10th September. After an all too short nights sleep, the alarm went off to get me out of bed and off to the nearby Anagach woods. This unique habitat holds unspoilt Caledonian pine forest with its heather coated forest floor and of course some of the areas famous birding residents. On arrival I was immediately distracted by what I thought were Crossbill calls. After a brief trip down memory lane to my one other trip to this part of the world 13 years ago, I remembered that the Chaffinch call in this part of the world is markedly different to "southern" Chaffinches! Leaving the mixed flock of 50 Chaffinch and Siskin behind I headed down into Poorhouse Wood waxing to myself about the fantastic woodland scenery. I then had a moment. I swore. Loudly! No more than 20 meters away, a male Capercaillie sprung out of the heather and took flight in a cacophony of noise and spectacle. I was stunned by the size of the bird and its agility in navigating the woodland as it flew out of sight. Once I had caught my breath and brought my heart beat down to an acceptable level I walked slowly deeper into the forest, nerves fraught for a glimpse. The light was very dim and the camera was set to 1600 ISO which for Nikon users isn’t good news but getting a photo would be a massive coup. Another 200 yards passed and then it happened again. This time from further away but still the same explosion of wings as another turkey sized bird took to the air and quickly out of sight. I had already been creeping at this point and carried on until I approached a fork in the path. Peering around the corner I froze as I saw my third male Capercaillie, this time sat on the path around 50 yards away but a clear view of a static bird. I carefully raised the camera and fired off a number of handheld shots with the shutter speed not able to get above 1/80th second. Fortunately despite the grain and camera shake, some turned out to be usable and I’d accomplished a massive achievement in not only seeing, but photographing a Capercaillie! After a minute of us checking each other out, the bird took flight and a few snaps of the bird gave me images of the more typical Capercaillie sighting with the birds fanned tail on show as it again disappeared into the silent woods. Roughly two minutes after the Caper experience I met my first dog walker / jogger / biker coming the other way and I had been those extra minutes late, my chance would have gone. Phew! I then headed down a different path and after another 20 minutes saw the heads of two more males in amongst the heather and as I raised the camera they flew! Staggered by having seen five male birds I heard an approaching jogger but looked upwards to see a much smaller brown female Capercaillie flying towards me and then round the corner into deep woodland. Six! No wonder the woods have the nickname of Caper City! The risen sun meant more people in the forest and less chance of Capercaillie sightings so I focused attention on passerines and only heard one Crossbill in the time I spent in the wood. I did have another tit flock encounter and found two or three further Crested Tit which showed pretty well allowing some improved shots from the previous day. After four hours I eventually prised myself from the woodland and headed off in the car. Feeling very pleased with the sightings so far I decided on a change of scenery and headed towards Inverness on the A9 towards the Findhorn Valley. I missed the turn off and ended up changing plans and heading towards Loch Ruthven. When I arrived the clouds were whizzing by creating bright light one moment and grey skies the next. I gathered my things and headed straight to the hide where I managed to locate four Slavonian Grebes unfortunately hugging the far bank of the loch, two of which were still in their summer plumage and they looked magnificent through the scope. Fifty Mallard and a single Grey Heron comprised the other water birds with Grey and Pied Wagtail holding the passerine interest. I had a nice chat with the few birders in there but after half an hour it was evident that the grebes didn’t fancy having their pictures taken so I headed back to the car. I discovered a small mountain road form Farr Bridge which a birder the previous day had mentioned and soon set off up the hills in search of mountain birds. I did see a falcon which I thought may have been a Merlin but wasn’t convinced. It still remains a bogey bird of mine! As I got into the serious heather moors and having the windows fully down I heard and then saw one of the things I was searching for – Red Grouse. I slammed on the brakes as I saw a stunning male bird, resplendent with his bright red eyebrows caught by a shaft of sunlight! I reversed the car down the mountain track to a passing place and jumped out and finally managed to get a few shots of the male before it walked out of view. Feeling pleased with myself I headed back to the car and had yet another scan of the hills and horizon. I thought to myself, “That’s a big Raven.” And it was. A Golden Eagle! I fired off a load of record shots of the distant bird gliding gracefully around a mountain top, with distinctive broad wings and “fingers” clearly viewable through the camera. Thinking what a result I’d had by stopping at this point I decided to have lunch while watching the eagle and as I munched my sandwiches two further Golden Eagles appeared and started “playing” with the first bird. They were talon grappling and tumbling up and down in a rollercoaster type flight, flipping inverted and putting on a wonderful show for around 10 minutes as I watched captivated. Two birds gained height and headed off high to the west whilst the other disappeared from view. I then carried on up the mountain road stopping whenever I saw more Red Grouse and after around fifteen separate stops(!) I had some great shots from the several coveys that I encountered. As the road dropped down into the Findhorn Valley and to the road at the bottom, I thought against heading up the valley as I’d already encountered what I wanted to and couldn’t imagine I’d manage to get better views if I hunted for them again. A Kestrel perched in a tree which brought me to a halt whilst I leaned out of the car to photograph it. As I did so, a Meadow Pipit landed on the fence no more than twenty feet away and that also joined the photo list! I then drove back towards the Spey valley and back to the pine forests, this time heading for Forest Lodge in the Abernethy Forest. After getting directions from a local resident I parked at the end of the dusty track and headed off into the woods. I walked for a mile or so before reaching a fork in the path. I turned right which eventually led out of the forest. Ho hum – a wrong turn so retraced my steps. Before rejoining the path, I heard the now familiar call of a Crested Tit amongst a mixed passerine flock and proceeded to get some good pictures. After 15 minutes or so the birds moved on and so did I but not before noting something else. Once the sound of the birds had faded I realised there was complete silence. No background traffic noise, no wind noise, no animal noise just absolute utter silence. It was magic! I had the whole forest to myself and it was a moment I’ll always remember. Moving further down I had my ears pricked for any sound of Crossbill but it wasn’t to be so headed a few miles down the path before turning round and heading back. Again I managed to stumble over a good sized tit flock, predominately Coal Tits, but with a few Great Tit, Treecreeper, Goldcrest and two more Crested Tit. Again I managed to get a few nice shots, and also tried to get pictures of the Coal Tits but they were far too flitty to get tied down for more than a fraction of a second. I then yomped the remaining distance back to the car as the evening approached and zoomed quickly back to Anagach woods. I didn’t expect much in the way of photos and in that respect wasn’t disappointed! More of the same but without the Capercaillie this time. A rattling flock of fifty or so Mistle Thrush was notable along with several Red Deer & Red Squirrels, Great Spotted & Green Woodpeckers, and also similar passerines from the morning but with a couple of Crossbills heard this time. I kept on doing one final loop hoping for another Caper sighting but as the sun dipped below the forested horizon it was time to look for my own feeding & roosting spot after 13 non stop hours of top quality birding!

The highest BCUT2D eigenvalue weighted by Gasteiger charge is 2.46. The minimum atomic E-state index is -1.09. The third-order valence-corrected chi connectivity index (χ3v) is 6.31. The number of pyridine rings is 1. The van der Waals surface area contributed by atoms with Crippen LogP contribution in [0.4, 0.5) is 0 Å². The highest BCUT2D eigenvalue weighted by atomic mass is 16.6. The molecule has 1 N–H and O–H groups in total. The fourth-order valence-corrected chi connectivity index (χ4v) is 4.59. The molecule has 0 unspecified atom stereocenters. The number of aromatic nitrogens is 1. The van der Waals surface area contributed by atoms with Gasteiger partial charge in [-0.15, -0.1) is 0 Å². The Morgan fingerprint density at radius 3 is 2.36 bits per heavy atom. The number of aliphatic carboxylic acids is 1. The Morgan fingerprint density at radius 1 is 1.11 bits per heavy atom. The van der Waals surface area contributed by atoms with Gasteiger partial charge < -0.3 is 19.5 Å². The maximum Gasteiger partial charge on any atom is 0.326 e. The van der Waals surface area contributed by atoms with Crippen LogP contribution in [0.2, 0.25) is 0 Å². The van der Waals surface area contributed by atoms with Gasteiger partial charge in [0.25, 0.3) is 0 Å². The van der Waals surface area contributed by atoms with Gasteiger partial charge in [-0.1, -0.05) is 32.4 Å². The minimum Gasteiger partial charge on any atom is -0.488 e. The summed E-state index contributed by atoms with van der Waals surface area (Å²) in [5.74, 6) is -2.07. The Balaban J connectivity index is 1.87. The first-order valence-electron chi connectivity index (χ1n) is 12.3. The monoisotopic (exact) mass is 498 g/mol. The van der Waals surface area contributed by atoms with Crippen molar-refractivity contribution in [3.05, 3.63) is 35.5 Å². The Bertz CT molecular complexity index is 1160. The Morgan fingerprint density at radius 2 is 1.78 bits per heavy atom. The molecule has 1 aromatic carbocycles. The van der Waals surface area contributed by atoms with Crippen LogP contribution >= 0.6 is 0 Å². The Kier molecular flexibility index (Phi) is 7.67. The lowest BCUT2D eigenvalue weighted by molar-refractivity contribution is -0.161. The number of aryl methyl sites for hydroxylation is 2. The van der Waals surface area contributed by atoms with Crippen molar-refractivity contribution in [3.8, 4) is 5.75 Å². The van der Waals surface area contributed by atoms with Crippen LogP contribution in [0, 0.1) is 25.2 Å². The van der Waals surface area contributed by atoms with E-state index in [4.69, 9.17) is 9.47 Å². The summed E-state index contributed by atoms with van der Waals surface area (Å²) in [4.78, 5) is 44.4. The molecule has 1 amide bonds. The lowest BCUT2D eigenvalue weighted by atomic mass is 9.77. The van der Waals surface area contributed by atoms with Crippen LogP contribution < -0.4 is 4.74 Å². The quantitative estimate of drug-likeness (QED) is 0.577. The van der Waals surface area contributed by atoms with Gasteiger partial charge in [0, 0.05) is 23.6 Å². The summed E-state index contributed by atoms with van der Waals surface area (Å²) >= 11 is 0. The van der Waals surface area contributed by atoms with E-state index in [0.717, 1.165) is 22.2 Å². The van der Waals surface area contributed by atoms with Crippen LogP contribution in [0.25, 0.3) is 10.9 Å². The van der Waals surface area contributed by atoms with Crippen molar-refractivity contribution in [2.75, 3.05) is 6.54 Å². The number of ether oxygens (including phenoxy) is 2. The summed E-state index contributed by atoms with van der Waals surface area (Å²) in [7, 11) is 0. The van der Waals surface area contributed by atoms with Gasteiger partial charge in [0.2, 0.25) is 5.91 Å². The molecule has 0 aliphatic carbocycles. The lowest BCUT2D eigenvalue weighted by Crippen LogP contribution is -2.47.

11th September. Another short night’s sleep was greeted with a fantastic dawn as I again drove the short distance to Poorhouse Woods to hopefully repeat the previous morning’s exploits. I should have known it would have been less successful but ever optimistic I walked the forest for around 3 hours but this time only had only one brief flight view of a male Capercaillie. The bird had been perched in a small pine tree around 20 feet up but I’d have needed laser vision to spot it before it exploded into clear view. It was a very pleasurable morning strolling through the wonderful habitat, again encountering most of the resident species but I was alerted to a Crossbill calling and as the noise remained constant, quickly located it in the top of a tall pine. From looking through the camera it was difficult to pin down its identification so after checking with a few other birders after my trip I learned that it was almost certainly a Parrott Crossbill. The width of the bill and the nature of Anagach woods with its perdominance of Scots Pine almost certainly makes it a Parrot. The bird remained atop its perch for a minute or two before taking flight. I then had a look through the images and checked out the bill to try and get a better identification. I then continued my walk before heading back to the car stopping to fail at my attempts at getting a picture of some Goldcrests there. I called back in at the B&B to pick up my water which I’d left behind and ended up having a second breakfast! I was soon back on the road and headed over to Loch Garten again to see what was around. No Cresties but great views of Chaffinches and also more Red Squirrels. After further nasty midge encounters I left and headed up into the mountains again this time in search of my third Grouse species. I arrived at the Cairngorm funicular car park at 635m above sea level and after re-arranging my gear, started ascending the Windy Ridge Trail hoping to see some of the recently reported wildlife on the mountain. The first part of the ascent was difficult due to my own fitness and I had frequent stops to purely take in the view! After ¾ hour of lung busting climbing the path decreased its severity and I was able to enjoy the ascent to the Ptarmigan restaurant but on reaching it, I’d seen none of its namesake birds – in fact only a few hardy Meadow Pipits. Seeing no sign of movement other than a few feral Reindeer I pushed on up to the summit at 1235 meters – safely the highest mountain I’d climbed in the U.K. and even more silly as I had all my camera gear on my back! I had my lunch at the summit and phoned the family before scanning for any sign of wildlife. I eventually saw 2 Ptarmigan flying way down on the plateau beneath and decided to scramble down in search of them. Once down on the plateau there was no sign of anything. No Ptarmigan, no Dotterel of which 2 had been seen, no Ring Ouzel, not even a Mipit! I was already feeling that the mountain excursion had just been a physical exercise rather than a birding one and eventually trudged my way down, not wishing to re-ascend a few hundred meters up to the Funicular station. So after 4 hours on the mountain I was back at the car and was soon on the road once my jelly legs had recovered! Feeling gutted on having missed out on Ptarmigan and wishing I’d gone up Càrn Bàn Mòr instead, I thought lets pick up another new species so instead of heading straight down to Fife I left the A9 and headed over towards Fort William. As I arrived at Spean Bridge 10 miles to the East I saw what I was looking for. I slammed on the brakes, did a U turn and parked up overlooking a residential lawn where a pair of Hooded Crows were feeding. One bird was un-phased by the appearance of a green Peugeot which started clicking so I managed to pick up the last of our British crow family quite easily. I kept on heading west to Fort William where I got stuck in the only traffic jam of the trip before heading south west past Ben Nevis and on towards the western coast. I kept looking for further Hoodies but only had glimpses of a couple of birds so was pleased that I’d stopped when I did. The road eventually headed south past Glencoe and into the rugged countryside of western Scotland and although I had my eyes peeled for sights of Hooded Crow or any raptors, I kept driving with no birding reason to stop the car. Again it was fantastic scenery and an area that I’ll be returning to, to enjoy at a more leisurely pace in the future. I stopped for a bite to eat in Stirling before heading to my B&B in the East Neuk region – arriving after roughly 5 hours driving and the earlier mountain exploits – I was going to sleep well!